Ecclesiastes – it’s an unusual choice of reading for a licensing, but a brave one. It paints a powerful picture of how the world and cosmos around us really seems, from one point of view. It is full of weary repetition, in which nothing really satisfies, and in which any sense of meaning, purpose, or achievement is made up vanity.
Feelings like that – we all have them – are particularly poignant at the moment. No matter what your view on the bombing of Syria, none of us can be under any illusion that the conflict there or conflict in general will end any time soon. So perhaps we should just shrug our shoulders, and accept that we live in a pointless world?
And yet, as I gazed into the face of our newest grandchild a couple of weeks ago, I saw and I suspect many of you have a seen something more than an accident of matter; I saw a person, full of promise, precious beyond words – though as vulnerable as a twig beneath a boot.
Whatever the neuronal mechanisms, that is also part of our consciousness about ourselves, alongside the ennui. We discover ourselves to be alive as if we are characters in a story, not just collisions between particles. And even those collisions are part of a story that makes sense to us: we can analyse them with maths and decipher with experiments. We live in an intelligible universe, and a beautiful one too, and that intelligibility and that beauty are real and replicable, not just in the eye of the beholder.
It’s a story of lives lived with sincerity and endeavour that I see in parish churches like this too, in which we remember and see the deposit all around us not just of a roll-call of the lost but of a rich layer-cake of service and love – of which your warm invitation to those around you to Come and See is the latest level.
And you are not finished yet, as with much already to celebrate, you sense that there is still more to come, and are planning to delve into our diocesan strategy to help you become and invite others to become People even more Fully Alive than you are already.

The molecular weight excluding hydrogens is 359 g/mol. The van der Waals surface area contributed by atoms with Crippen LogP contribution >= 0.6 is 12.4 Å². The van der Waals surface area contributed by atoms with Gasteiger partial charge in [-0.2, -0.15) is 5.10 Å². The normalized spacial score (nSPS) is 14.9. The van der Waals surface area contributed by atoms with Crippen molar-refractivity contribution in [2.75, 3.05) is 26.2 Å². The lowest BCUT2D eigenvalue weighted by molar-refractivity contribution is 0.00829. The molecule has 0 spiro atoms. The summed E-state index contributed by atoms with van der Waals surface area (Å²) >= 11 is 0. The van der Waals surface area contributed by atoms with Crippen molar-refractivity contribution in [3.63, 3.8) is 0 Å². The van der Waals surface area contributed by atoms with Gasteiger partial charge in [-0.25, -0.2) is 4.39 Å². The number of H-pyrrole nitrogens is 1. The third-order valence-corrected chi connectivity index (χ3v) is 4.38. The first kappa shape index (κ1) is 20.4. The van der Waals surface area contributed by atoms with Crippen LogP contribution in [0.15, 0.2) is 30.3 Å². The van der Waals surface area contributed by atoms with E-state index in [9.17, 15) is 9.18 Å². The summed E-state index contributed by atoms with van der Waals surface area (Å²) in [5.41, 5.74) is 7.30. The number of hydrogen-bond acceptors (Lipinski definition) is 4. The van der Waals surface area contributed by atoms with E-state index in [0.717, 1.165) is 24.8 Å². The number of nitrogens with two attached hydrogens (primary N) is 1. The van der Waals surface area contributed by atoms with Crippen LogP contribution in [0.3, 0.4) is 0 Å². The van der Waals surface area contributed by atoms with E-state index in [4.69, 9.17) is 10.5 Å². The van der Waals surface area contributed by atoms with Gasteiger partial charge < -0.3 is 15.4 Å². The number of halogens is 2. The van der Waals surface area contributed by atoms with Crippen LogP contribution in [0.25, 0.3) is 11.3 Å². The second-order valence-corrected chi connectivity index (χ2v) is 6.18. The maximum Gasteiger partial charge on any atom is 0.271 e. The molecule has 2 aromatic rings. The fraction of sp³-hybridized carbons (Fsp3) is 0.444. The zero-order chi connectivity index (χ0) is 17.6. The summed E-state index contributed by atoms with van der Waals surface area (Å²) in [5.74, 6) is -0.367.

No pressure then, Simon! And it is tremendous to have had the chance to meet up with you earlier and discover for myself just how much you are bringing to this party. I was particularly struck by the idea of seeing if the church here could offer something for younger people, but not the usual high-octane stuff: something more reflective, Taize-style perhaps; because not all youngsters are extraverts any more than we are, and in these troubled times maybe they like we need space to be still and reflect.
Because we face big questions. Intriguing ones but big ones. As we discover ourselves to be alive in something that feels like a story, we start to ask ourselves where we came from and how the story began; how we can work out what sort of character we are and what our right actions should be; where it is leading and whether we can share in and help bring about a good ending.
That diocesan strategy I spoke about is actually not just a set of tools for getting the Church of England plc up and running better. It is an invitation to join in the story and explore more deeply what it is all about; to come alive more as a character in it, and make a difference for the good.
Dig deep with God is its invitation. Get in touch with the author; sense the big picture in all its glory and all its challenge. Then Discover how the author of it all is there in the story too and alongside you, even within you somehow, guiding you and growing you as a disciple, and not just you but a whole community of you, in that expeditionary force that we call the church. And then to Dare to engage in real and risky action that might just help the story run true, help the kingdom come – just as we pray in that prayer that the cinemas found so problematic.
It’s a call to be revolutionaries, but without rifles. To be companions in the greatest adventure of them all. And a hand scarred with sacrificial love but strong with resurrection life is held out to you to join, and is held out now.
Read more about Simon at http://standrewsstapleford.org.uk/introducing-our-new-priest/